New South Wales needs to completely rework its regulation of music festivals, a parliamentary inquiry has heard.
A state inquiry into new liquor licensing rules for music festivals has so far received more than 40 submissions from individuals, businesses and industry bodies. The majority of submissions claim the Berejiklian government's reforms are harming the state's reputation among music lovers.
The NSW Parliament is holding an inquiry into music festival regulation. Credit:James Alcock
The new licensing scheme came into effect earlier this year and forces festival organisers to apply for a specific liquor license to be approved by the likes of the health department and emergency services. The government rolled out the scheme in response to a string of drug-related deaths and illnesses at NSW festivals over the 2018-19 summer period.
But festival organisers say the new rules are heavy-handed and the roll-out has been marred by uncertainty. The organisers of the popular Mountain Sounds and Psyfari festivals cancelled their separate events earlier this year, claiming the additional costs associated with the new licensing scheme would put them out of business. In the case of Mountain Sounds, organisers claimed they were asked to pay an additional $184,000 in police fees.
The closure of several events has angered those within the music community, with ARIA-award winning duo Pekin Duk accusing the Berejiklian government of “tearing down” music festivals. The government, however, has maintained that the new rules are designed to improve safety and are a "small price to pay" to give patrons and their families peace of mind.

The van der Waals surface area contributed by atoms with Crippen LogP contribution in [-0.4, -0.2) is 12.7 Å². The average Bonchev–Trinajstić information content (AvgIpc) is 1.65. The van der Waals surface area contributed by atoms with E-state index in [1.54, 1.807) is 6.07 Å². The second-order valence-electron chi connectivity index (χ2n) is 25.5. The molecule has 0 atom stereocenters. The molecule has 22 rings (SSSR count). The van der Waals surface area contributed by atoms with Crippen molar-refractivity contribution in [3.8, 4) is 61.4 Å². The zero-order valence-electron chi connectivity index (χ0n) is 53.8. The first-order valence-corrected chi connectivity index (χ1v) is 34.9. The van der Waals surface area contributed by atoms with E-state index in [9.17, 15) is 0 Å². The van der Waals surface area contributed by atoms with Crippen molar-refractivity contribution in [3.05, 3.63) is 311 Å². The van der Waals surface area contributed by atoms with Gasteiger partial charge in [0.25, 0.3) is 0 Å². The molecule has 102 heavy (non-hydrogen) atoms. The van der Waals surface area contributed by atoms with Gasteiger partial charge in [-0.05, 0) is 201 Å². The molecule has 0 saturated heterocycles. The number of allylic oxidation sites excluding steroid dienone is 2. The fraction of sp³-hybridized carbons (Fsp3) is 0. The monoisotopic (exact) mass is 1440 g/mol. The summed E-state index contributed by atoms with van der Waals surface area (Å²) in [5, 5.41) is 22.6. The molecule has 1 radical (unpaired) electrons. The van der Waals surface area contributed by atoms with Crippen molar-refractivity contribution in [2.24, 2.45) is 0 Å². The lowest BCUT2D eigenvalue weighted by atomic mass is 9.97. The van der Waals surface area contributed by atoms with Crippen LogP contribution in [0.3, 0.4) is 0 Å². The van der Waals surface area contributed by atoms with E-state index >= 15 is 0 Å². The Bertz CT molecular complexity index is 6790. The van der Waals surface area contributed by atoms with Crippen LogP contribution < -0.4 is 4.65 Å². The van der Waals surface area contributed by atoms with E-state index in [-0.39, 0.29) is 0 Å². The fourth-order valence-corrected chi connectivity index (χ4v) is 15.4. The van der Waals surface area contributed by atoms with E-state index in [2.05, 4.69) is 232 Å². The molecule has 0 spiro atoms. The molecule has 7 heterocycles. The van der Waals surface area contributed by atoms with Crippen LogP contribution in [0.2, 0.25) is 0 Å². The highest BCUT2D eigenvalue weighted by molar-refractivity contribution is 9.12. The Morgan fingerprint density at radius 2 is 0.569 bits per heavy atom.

In its submission to the music festivals inquiry, Live Performance Australia (LPA) called on the government to backpeddle and "undertake proper consultation".
"We continue to hold serious concerns," LPA's chief executive Evelyn Richardson wrote in her submission, adding that music festivals tend to operate within extremely slim margins.
"Uncertainty about discretionary costs that may be imposed at the last minute, such as policing or security fees, can make a festival financially unviable," she wrote. "Festivals cannot recoup last-minute cost increases from tickets that have already been sold nor renegotiate artist performance fees. They are also exposed to supplier costs and contracts. If there is doubt over a festivals viability, the only solution is to cancel it."
Promoter Michael Chugg told the inquiry that recent changes to festival regulation were "over-reaching and unfocused".
"NSW's serious decline in live performance revenue is of serious concern," he wrote. "The regulatory burden of operating festivals in NSW may drive some organisers across state lines. The changes to industry were rushed, with little regard to the long-standing industry business model."
Elizabeth Rogers, the chief executive of Regional Arts NSW, has also called for a "complete overhaul".
"Festivals in regional NSW are a major contributor to the regional economy," she wrote. "Many artists get their first career break at the big music festivals. Without this opportunity .. many of the rising stars on the Australian music scene would remain unknown."
The inquiry is due to hold a public hearing on Tuesday, August 13 at Sydney's Parliament House.
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